Football Basics: Set-Pieces
A common occurrence on the pitch, set-pieces offer a distinct dynamic to the beautiful game. An unexpected free-kick against the run of play may end up with the ball finding the back of the net. Additionally, a long throw-in into the box in the final minutes could end up in a goal-scoring opportunity.
In simple terms, set-pieces comprise a range of grants – subject to infringement – given to a team following the stoppage of play on the pitch. These grants range from free kicks, corner kicks, goal kicks, throw-ins, and penalties. Also known as a “dead-ball situation”, set-pieces comprise several regulations, with some distinct from rules applied to open-play.
In this article, we take a look at the variety of set pieces, the rules applied to them, and why they offer a special dynamic on the pitch.
The only set-piece which involves the handling of a ball, a throw-in is considered to be a basic set-piece but can also be used to devastating effect. A throw-in is given when the ball crosses the sidelines on the pitch and is given to the team who did not have the last touch before the ball crossed the line.
The set-piece can only be carried out by a single player, who needs to keep both feet grounded while throwing the ball back in play and doing so by bringing the ball from behind the head with both hands in motion.
Like all set-pieces, the throw-in is carried out by any player on the pitch, and it is the only time an outfield player affects the game with their hands.
Arguably the most intriguing of all set-pieces, free-kicks require special skill and technique to harness their full potential. Divided into two types i.e Indirect and Direct free-kicks, they occur through various scenarios bound by the rules of the game.
Common through both types, free-kicks only occur outside the penalty area. They have an exponential variety of outcomes accounting for several possibilities, depending on the referee’s decisions and infringements in play.
A common occurrence, direct free-kicks are a result of either a contact foul, handballs, or other offences on the pitch. This type allows the time for both teams to organize, and depending on the area on the pitch, can be used by the attacking team to attempt for goal and materialise a training ground routine or by the defensive to side to build-up play or trigger a counter-attack before the opponent re-organize their back-line.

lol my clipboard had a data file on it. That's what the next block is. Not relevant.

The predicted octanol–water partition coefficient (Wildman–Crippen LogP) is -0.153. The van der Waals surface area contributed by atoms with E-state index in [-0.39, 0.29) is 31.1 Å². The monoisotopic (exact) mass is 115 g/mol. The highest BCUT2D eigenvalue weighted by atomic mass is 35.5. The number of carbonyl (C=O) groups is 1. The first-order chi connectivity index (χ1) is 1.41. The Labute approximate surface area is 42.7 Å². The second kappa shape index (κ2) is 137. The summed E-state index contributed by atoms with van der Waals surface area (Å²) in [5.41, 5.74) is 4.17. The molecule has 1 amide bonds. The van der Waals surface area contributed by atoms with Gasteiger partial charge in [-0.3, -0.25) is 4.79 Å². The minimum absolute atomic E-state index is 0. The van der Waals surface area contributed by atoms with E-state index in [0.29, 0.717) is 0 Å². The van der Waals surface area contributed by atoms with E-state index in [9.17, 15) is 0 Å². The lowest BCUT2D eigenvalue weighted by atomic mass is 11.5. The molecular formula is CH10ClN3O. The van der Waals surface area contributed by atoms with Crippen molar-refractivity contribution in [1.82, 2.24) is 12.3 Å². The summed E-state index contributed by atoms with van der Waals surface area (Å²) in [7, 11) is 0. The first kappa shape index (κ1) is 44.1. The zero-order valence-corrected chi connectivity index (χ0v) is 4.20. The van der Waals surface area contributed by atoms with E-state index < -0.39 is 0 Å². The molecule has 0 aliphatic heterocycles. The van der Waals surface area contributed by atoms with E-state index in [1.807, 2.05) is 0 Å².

While direct free-kicks do not prescribe the non-involvement of multiple players, indirect free-kicks require for the ball to be touched by a player before it finds the back of the net. Indirect free-kicks usually occur from offsides and non-fatal fouls or unsporting behaviour.
While corners are prescribed as indirect free-kicks, it is the only situation that allows for a direct attempt on goal.
The most exciting of set-pieces, penalty kicks offer the easiest of goal-scoring opportunities and the most painful if one is to miss the target. The set-piece occurs when a player is fouled within the 18-yard-box (Penalty area) or because of a handball by the defensive side in the same area. Inadvertent handballs do not constitute an infringement based on the referee’s digression.
A penalty kick requires to ball to be placed on the penalty spot – 12 yards from goal – before the kick, with the goalie not allowed to come off his line before the kick, is taken and the penalty taker prohibited from dribbling or taking two touches before kicking the ball at the keeper.
The penalty taker is required to approach the ball in a singular motion, with the rest of the players forbidden from touching the ball or entering the 18-yard-box before the penalty kick.
A great goal-scoring opportunity, corner kicks occur when the ball crosses the goal line following a touch by the defensive side within their own half. As the name suggests, the ball is placed on either corner on the goal line depending on the side the ball exited on.
The ball is placed on a marked side on the corner before it is kicked by an attacking player or passed to a teammate close to the corner taker. Subject to their corner routine, the corner taker usually delivers the ball into the 18-yard-box to be headed into the goal or on the edge of the box for a teammate to attempt a shot on target.
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